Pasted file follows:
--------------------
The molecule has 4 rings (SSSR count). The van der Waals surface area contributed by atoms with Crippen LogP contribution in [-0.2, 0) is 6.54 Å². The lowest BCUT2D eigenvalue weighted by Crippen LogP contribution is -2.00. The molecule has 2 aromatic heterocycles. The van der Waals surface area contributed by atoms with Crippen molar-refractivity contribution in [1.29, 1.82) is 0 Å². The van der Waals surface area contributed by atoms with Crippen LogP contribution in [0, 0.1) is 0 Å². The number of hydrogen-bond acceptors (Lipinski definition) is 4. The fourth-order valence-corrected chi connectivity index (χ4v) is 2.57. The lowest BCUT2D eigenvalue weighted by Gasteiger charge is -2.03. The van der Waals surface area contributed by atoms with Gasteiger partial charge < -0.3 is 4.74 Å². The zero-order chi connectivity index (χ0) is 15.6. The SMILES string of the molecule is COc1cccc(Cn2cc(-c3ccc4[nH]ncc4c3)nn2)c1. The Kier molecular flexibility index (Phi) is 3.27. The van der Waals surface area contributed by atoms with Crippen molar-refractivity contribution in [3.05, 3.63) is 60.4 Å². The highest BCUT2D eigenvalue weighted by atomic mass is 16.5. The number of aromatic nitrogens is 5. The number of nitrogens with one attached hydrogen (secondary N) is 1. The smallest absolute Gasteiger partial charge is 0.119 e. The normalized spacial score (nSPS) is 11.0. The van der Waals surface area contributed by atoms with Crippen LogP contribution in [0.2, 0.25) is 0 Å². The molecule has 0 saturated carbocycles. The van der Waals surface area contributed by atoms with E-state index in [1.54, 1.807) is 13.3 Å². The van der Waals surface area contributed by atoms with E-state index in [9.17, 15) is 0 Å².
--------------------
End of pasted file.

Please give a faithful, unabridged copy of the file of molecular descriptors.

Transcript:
The molecule has 4 rings (SSSR count). The van der Waals surface area contributed by atoms with Crippen LogP contribution in [-0.2, 0) is 6.54 Å². The lowest BCUT2D eigenvalue weighted by Crippen LogP contribution is -2.00. The molecule has 2 aromatic heterocycles. The van der Waals surface area contributed by atoms with Crippen molar-refractivity contribution in [1.29, 1.82) is 0 Å². The van der Waals surface area contributed by atoms with Crippen LogP contribution in [0, 0.1) is 0 Å². The number of hydrogen-bond acceptors (Lipinski definition) is 4. The fourth-order valence-corrected chi connectivity index (χ4v) is 2.57. The lowest BCUT2D eigenvalue weighted by Gasteiger charge is -2.03. The van der Waals surface area contributed by atoms with Gasteiger partial charge < -0.3 is 4.74 Å². The zero-order chi connectivity index (χ0) is 15.6. The SMILES string of the molecule is COc1cccc(Cn2cc(-c3ccc4[nH]ncc4c3)nn2)c1. The Kier molecular flexibility index (Phi) is 3.27. The van der Waals surface area contributed by atoms with Crippen molar-refractivity contribution in [3.05, 3.63) is 60.4 Å². The highest BCUT2D eigenvalue weighted by atomic mass is 16.5. The number of aromatic nitrogens is 5. The number of nitrogens with one attached hydrogen (secondary N) is 1. The smallest absolute Gasteiger partial charge is 0.119 e. The normalized spacial score (nSPS) is 11.0. The van der Waals surface area contributed by atoms with Crippen LogP contribution in [0.2, 0.25) is 0 Å². The molecule has 0 saturated carbocycles. The van der Waals surface area contributed by atoms with E-state index in [1.54, 1.807) is 13.3 Å². The van der Waals surface area contributed by atoms with E-state index in [9.17, 15) is 0 Å².